His Ultimate Prize(4)

By: Maya Blake



Heat suffused her face. It was no use pointing out how inappropriate this conversation was. Rafael knew very well what he was doing. And the unrepentant gleam in his eyes told her so.

‘Rafa...’ Marco de Cervantes’s deep voice interrupted them.

Raven glanced up and her eyes collided with steel-grey ones which softened a touch when they lit on his brother.

Like most people who’d worked the X1 Premier circuit, she knew all about the de Cervantes brothers. Gorgeous beyond words and successful in their individual rights, they’d made scores of female hearts flutter, both on and off of the racing circuit.

Marco had been the dynamic ex-racer team boss and race car designer. And Rafael, also insanely gifted behind the wheel, had at the age of twenty-eight founded and established himself as CEO of X1 Premier Management, the multi-billion euro conglomerate that nurtured, trained and looked after racing drivers. Between them they’d won more medals and championships than any other team in the history of the sport.

The last year had changed everything for them, though. Marco had sold the team and married Sasha Fleming, the racing driver who’d won him his last Constructors’ Championship and stolen his heart in the process; and Rafael had spectacularly crashed his car, nearly lost his life and stalled his racing career.

The icy jet of guilt that shot through Raven every time she thought of his accident, and her part in it, threatened to overwhelm her. Her breath caught as she desperately tried to put the incident out of her head. This was neither the time nor the place.

But then, when had timing been her strong suit?

Over and over, she’d proven that when it came to being in the wrong place at the wrong time, she took first prize every single time. At sixteen, it was what had earned her the unwanted attention that had scarred what remained of her already battered childhood.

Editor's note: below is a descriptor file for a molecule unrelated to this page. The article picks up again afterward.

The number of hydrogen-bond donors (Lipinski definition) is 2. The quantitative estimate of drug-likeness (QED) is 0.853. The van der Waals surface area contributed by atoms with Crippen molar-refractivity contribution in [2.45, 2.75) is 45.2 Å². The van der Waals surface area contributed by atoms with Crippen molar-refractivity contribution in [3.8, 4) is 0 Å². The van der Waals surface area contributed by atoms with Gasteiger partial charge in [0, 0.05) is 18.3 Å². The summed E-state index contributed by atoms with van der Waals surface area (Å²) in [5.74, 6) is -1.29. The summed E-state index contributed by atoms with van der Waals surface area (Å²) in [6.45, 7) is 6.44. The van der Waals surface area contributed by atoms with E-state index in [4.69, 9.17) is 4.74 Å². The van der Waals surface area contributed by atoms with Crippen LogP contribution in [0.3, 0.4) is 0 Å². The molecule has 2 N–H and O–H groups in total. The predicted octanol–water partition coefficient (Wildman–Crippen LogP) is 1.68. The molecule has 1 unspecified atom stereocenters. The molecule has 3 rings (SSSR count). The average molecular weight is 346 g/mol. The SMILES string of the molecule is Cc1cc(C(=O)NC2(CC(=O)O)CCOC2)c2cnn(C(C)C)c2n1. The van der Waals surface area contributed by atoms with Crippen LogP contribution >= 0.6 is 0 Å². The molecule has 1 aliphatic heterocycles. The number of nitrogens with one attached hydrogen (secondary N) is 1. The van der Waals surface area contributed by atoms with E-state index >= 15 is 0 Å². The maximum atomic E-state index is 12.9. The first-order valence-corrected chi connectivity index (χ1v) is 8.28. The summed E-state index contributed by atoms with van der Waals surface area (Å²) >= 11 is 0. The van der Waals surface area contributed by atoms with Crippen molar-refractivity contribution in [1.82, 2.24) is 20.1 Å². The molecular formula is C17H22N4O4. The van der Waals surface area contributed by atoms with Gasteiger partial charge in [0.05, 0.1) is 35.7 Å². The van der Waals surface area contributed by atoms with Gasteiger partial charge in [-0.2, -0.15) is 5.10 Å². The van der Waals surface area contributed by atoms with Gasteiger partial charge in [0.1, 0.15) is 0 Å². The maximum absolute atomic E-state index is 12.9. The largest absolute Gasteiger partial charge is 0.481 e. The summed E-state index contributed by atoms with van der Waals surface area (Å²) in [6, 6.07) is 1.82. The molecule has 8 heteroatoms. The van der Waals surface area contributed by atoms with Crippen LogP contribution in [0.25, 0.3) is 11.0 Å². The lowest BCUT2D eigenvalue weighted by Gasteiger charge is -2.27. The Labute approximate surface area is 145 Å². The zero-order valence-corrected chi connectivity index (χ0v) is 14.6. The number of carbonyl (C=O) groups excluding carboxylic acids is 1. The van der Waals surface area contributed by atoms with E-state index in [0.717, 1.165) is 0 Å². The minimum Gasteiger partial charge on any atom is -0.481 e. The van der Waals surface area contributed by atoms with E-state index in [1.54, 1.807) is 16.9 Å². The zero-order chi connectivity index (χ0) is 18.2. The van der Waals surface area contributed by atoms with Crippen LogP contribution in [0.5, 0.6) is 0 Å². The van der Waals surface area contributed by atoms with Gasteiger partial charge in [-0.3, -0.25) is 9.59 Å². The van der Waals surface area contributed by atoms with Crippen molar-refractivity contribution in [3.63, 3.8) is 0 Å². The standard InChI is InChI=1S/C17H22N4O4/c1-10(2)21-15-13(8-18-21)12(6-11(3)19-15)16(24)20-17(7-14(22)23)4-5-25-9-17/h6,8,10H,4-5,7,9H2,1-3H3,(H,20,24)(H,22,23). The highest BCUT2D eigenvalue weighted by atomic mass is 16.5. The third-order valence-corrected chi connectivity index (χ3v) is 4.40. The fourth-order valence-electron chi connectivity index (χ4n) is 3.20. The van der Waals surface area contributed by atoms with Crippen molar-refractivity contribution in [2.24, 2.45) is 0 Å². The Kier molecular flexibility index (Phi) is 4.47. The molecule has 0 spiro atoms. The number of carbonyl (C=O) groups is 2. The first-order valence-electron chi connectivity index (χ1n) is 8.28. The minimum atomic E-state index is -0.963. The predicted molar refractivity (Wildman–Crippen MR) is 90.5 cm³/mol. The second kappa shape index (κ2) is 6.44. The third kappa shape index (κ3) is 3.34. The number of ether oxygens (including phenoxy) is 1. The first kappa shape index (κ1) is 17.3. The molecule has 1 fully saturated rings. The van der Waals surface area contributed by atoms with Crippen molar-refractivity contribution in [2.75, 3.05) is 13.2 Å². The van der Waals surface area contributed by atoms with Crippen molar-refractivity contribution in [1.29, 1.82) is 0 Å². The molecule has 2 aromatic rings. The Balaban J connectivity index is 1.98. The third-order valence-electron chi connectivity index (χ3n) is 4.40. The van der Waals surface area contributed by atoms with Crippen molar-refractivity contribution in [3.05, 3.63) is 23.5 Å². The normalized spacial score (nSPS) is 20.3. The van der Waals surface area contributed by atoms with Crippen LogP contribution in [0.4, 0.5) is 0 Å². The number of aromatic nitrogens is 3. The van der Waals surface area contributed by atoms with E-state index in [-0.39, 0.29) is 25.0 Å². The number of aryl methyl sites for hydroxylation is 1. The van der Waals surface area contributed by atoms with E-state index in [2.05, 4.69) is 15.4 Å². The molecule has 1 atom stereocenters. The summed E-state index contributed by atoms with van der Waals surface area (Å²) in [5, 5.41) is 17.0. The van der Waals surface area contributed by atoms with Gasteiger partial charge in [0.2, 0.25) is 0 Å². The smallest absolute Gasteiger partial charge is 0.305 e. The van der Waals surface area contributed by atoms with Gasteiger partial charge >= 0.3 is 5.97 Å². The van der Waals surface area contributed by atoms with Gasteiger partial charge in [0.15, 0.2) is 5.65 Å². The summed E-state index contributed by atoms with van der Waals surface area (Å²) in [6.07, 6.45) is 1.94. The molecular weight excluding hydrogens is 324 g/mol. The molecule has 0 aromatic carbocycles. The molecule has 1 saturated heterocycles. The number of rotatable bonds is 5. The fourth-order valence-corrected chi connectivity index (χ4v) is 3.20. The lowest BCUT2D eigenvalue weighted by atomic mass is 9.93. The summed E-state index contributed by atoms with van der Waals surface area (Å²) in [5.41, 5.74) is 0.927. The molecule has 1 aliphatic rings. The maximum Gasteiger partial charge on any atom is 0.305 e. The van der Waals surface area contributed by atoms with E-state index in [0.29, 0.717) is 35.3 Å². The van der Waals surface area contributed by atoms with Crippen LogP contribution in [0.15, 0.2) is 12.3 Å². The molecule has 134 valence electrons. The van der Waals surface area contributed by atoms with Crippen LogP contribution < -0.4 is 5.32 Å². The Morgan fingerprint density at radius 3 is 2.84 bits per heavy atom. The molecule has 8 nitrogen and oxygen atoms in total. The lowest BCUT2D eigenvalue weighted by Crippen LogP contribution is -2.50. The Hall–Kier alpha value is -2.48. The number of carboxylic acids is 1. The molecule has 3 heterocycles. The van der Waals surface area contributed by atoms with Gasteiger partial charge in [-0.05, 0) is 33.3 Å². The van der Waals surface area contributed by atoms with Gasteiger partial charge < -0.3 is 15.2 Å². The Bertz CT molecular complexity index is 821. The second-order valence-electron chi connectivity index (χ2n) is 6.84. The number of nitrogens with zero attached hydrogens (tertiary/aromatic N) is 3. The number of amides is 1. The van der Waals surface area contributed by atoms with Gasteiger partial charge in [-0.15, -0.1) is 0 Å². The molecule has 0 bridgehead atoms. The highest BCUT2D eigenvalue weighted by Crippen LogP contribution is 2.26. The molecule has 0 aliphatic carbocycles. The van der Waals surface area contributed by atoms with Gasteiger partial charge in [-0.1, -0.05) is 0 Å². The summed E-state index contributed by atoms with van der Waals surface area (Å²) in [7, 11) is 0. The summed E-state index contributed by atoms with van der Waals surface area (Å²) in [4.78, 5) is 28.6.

As a grown woman of twenty-three, foolishly believing she’d put the past behind her, she’d been proved brutally wrong again when she’d met Rafael de Cervantes.

Rafael’s mouth very close to her ear ripped her from her painful thoughts. ‘Right, I’m up, I believe. Which means, so are you.’

Her heart leapt into her throat. ‘Excuse me?’

‘I can barely stand up straight, pequeña. It’s time to do your duty and support me just in case it all gets too much and I keel over.’

‘But you’re perfectly capable—’

‘Rafa...’ Marco’s voice held a touch of impatience.

Rafael’s brow cocked and he held out his arm. With no choice but to comply or risk causing a scene, Raven stood and helped him up. As before, his arm came around her in an all-encompassing hold. And again, she felt the bounds of professionalism slip as she struggled not to feel the effortless, decidedly erotic sensations Rafael commanded so very easily in her. Sensations she’d tried her damnedest to stem and, failing that, ignore since the first moment she’d clapped eyes on the legendary racing driver last year.

What had she said to him—suck it up? She took a breath and fought to take her own advice.

They made their way to the font and Raven managed to summon a smile in answer to Sasha’s open and friendly one. But all through the remainder of the ceremony, Raven was drenched with the feeling that maybe, just maybe, in her haste to assuage her guilt and make amends, she’d made a mistake. Had she, by pushing Rafael to take her on as his personal physiotherapist, jumped from the frying fan into the proverbial fire?

* * *

Rafael repeated the words that bound the small person sleeping peacefully in the elegant but frilly Moses basket to him. He firmed lips that wanted to curl in self-derision.

Who was he to become godfather to another human being?

Everything he touched turned to dust eventually. Sooner or later he ruined everything good in his life. He’d tried to tell his brother over and over since he’d dropped the bombshell on him a month ago. Hell, as late as this morning he’d tried to get Marco to see sense and change his mind about making him godfather.

But Marco, snug in his newfound love-cocoon, had blithely ignored his request to appoint someone else his son’s godfather. Apparently, reality hath no blind spots like a man in love.

Was that a saying? If not, it needed to be.

He was no one’s hero. He was the last person any father should entrust with his child.

He gazed down into his nephew’s sweet, innocent face. How long before Jack de Cervantes recognised him for what he was? An empty shell. A heartless bastard who’d only succeeded at two things—driving fast cars and seducing fast women.

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